Texas Gov. Greg Abbott (R) — who sued the Obama administration numerous times during his tenure as the state’s attorney general — said in 2013 of his job, according to PolitiFact: "I go into the office, I sue the federal government, and I go home."

Liberal attorneys general spent the Obama years taking notes.

"Are Democratic AGs using that same playbook? Yes," said Bob Ferguson, Washington state’s Democratic attorney general, "although I would add we are having greater success than the Republican AGs did."

Pruitt’s critics are quick to note his mixed track record challenging the Obama administration on climate change and other issues in court. Most of the cases he filed against the Obama EPA were unsuccessful (Greenwire, Dec. 8, 2016).

The current EPA boss’s biggest court win came when the Supreme Court agreed to put the Clean Power Plan on hold. That litigation is now on ice as the Trump administration has pledged to redo the policy.

The Democratic attorneys general who were initially supporting that rule in court are now fighting the Trump administration’s efforts to roll it back.

New York Democratic Attorney General Eric Schneiderman said a pause in the Clean Power Plan litigation "does not relieve EPA of its legal obligation to limit carbon pollution from its largest source: fossil-fueled power plants" (Greenwire, April 28).

‘The new normal’

Schneiderman is among the most vocal attorneys general when it comes to fighting Trump’s climate agenda. Others include Ferguson and fellow Democrats Xavier Becerra of California and Maura Healey of Massachusetts.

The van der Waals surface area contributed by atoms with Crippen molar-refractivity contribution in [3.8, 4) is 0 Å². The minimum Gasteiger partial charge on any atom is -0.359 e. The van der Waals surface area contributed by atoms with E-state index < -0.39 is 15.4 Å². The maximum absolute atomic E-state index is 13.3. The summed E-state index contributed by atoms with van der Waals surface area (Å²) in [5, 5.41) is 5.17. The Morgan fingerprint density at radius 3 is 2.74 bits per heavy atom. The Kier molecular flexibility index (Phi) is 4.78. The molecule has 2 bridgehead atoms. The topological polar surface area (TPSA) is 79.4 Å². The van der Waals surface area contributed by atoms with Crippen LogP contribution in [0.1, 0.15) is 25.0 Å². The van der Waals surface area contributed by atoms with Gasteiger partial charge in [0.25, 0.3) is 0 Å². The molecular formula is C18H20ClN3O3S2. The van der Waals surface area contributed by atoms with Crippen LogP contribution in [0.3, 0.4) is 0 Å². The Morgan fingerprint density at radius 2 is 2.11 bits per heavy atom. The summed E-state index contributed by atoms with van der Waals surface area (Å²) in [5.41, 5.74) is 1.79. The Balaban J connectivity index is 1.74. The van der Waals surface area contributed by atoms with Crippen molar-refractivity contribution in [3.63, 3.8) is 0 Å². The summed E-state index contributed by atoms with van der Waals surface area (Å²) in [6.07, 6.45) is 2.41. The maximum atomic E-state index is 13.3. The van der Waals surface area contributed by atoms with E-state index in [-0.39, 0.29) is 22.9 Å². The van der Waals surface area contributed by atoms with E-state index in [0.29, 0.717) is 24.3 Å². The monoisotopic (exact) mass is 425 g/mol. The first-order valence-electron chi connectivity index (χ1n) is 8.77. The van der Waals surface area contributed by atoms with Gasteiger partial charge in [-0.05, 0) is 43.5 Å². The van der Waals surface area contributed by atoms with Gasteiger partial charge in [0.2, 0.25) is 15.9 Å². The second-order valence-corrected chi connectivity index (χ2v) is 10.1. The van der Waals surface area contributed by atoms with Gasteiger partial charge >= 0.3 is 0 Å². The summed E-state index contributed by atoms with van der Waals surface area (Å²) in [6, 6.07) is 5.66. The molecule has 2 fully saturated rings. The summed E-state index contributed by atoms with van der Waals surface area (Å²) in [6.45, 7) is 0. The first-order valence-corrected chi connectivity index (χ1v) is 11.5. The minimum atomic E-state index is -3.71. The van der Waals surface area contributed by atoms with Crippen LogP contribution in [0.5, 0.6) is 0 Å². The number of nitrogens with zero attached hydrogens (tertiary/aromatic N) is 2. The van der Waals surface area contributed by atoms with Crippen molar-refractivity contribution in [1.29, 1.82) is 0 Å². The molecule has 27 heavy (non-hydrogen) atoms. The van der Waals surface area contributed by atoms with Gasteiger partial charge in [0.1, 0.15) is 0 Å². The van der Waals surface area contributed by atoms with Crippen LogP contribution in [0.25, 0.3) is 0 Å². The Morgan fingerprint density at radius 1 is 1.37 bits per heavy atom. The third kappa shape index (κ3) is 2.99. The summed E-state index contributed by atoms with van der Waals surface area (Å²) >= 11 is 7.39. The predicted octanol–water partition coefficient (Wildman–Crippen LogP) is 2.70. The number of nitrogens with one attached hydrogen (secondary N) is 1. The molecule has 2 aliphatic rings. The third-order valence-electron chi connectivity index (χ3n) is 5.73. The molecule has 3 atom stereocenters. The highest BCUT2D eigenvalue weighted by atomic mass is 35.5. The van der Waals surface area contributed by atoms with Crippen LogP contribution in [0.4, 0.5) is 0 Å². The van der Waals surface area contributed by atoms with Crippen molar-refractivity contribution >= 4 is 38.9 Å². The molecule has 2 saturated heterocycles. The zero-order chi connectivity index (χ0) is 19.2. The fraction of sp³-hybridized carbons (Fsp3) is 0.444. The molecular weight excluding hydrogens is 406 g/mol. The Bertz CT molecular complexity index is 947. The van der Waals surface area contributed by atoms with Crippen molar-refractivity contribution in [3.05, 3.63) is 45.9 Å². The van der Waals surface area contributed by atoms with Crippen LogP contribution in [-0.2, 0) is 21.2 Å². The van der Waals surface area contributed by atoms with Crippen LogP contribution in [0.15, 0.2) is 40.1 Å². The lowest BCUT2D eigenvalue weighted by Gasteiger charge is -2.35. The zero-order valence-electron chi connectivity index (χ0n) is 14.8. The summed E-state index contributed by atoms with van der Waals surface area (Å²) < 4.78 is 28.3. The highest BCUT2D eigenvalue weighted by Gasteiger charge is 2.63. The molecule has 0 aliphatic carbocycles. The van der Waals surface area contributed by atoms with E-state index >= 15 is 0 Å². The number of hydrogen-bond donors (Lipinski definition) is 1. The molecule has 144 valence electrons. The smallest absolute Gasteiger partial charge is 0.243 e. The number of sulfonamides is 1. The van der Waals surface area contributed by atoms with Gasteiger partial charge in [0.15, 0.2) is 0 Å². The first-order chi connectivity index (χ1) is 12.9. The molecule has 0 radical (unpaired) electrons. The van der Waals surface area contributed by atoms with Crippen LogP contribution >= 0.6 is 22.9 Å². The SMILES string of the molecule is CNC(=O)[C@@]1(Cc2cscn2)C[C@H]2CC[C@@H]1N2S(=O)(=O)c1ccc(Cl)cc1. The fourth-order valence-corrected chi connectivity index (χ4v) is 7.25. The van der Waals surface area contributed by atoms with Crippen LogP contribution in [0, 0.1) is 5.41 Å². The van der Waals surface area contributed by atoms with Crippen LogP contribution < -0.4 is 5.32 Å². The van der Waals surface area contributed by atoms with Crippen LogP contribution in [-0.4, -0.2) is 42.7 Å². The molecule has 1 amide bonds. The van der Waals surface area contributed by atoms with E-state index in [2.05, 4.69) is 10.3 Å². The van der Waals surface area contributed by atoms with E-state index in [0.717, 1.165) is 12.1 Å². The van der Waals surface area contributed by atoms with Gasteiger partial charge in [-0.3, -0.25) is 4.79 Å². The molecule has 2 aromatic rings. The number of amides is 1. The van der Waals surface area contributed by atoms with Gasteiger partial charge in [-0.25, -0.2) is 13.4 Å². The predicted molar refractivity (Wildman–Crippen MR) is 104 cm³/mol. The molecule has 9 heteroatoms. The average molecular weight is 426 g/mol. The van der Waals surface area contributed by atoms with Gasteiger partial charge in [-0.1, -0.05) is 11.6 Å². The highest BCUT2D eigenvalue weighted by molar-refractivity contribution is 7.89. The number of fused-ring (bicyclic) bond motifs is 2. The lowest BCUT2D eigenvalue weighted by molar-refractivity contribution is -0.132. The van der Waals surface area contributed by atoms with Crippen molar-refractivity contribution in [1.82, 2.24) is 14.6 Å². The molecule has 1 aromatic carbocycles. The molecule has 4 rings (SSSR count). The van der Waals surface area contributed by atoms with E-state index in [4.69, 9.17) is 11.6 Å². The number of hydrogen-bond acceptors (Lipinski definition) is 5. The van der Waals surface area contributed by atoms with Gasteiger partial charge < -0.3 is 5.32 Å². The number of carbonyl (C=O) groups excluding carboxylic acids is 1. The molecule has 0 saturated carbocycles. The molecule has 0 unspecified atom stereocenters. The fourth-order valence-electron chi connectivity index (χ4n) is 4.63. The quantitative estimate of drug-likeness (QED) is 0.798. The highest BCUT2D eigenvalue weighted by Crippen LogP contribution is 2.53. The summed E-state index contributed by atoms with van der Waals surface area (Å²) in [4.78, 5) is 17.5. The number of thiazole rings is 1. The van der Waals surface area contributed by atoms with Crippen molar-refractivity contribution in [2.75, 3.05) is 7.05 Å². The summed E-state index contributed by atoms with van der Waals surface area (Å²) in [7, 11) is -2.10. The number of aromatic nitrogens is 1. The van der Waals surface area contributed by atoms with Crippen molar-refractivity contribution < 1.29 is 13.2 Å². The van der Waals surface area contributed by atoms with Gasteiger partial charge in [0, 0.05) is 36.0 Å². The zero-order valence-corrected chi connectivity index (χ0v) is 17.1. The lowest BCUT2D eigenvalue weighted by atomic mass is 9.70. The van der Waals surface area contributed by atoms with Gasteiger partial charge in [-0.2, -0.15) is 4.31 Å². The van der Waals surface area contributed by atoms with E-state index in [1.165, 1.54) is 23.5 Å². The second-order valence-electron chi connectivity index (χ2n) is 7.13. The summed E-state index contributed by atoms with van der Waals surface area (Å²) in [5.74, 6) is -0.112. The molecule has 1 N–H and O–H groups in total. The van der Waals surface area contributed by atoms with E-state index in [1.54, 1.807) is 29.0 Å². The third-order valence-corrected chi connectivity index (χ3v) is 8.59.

"I think AGs are the most consequential political office right now with this administration," Ferguson said. He thinks they’ll be "critical" as the Trump administration is "systematically trying to roll back environmental protections established by the Obama administration."

Schneiderman’s spokeswoman, Amy Spitalnick, called attorneys general the "first line of defense" against "the Trump administration’s dangerous policies."

"There may be no better example of how the Trump administration is quickly and quietly trying to deregulate, defund and destabilize our basic regulatory infrastructure than environmental policy," she added. "AG Schneiderman and his colleagues have already filed a number of legal challenges to protect our communities’ health, air and water."

Spitalnick pointed to lawsuits surrounding the Clean Power Plan, energy efficiency standards, methane regulations and smog rules, among others.

States and other Trump opponents chalked up an important victory last month when a federal court ruled that the Trump administration must enforce Obama-era restrictions on greenhouse gas emissions from the oil and gas industry (Energywire, Aug. 1).

Earlier this month, Becerra sued EPA, accusing the agency of refusing to turn over information related to Pruitt’s possible conflicts of interest (Climatewire, Aug. 14).

As lawsuits pile up, the important question will be, "What’s the success ratio?" said Ferguson.

With Pruitt now on the receiving end of these lawsuits, "I’m sure he’s not surprised," Ferguson said. "I think it’s just the new normal."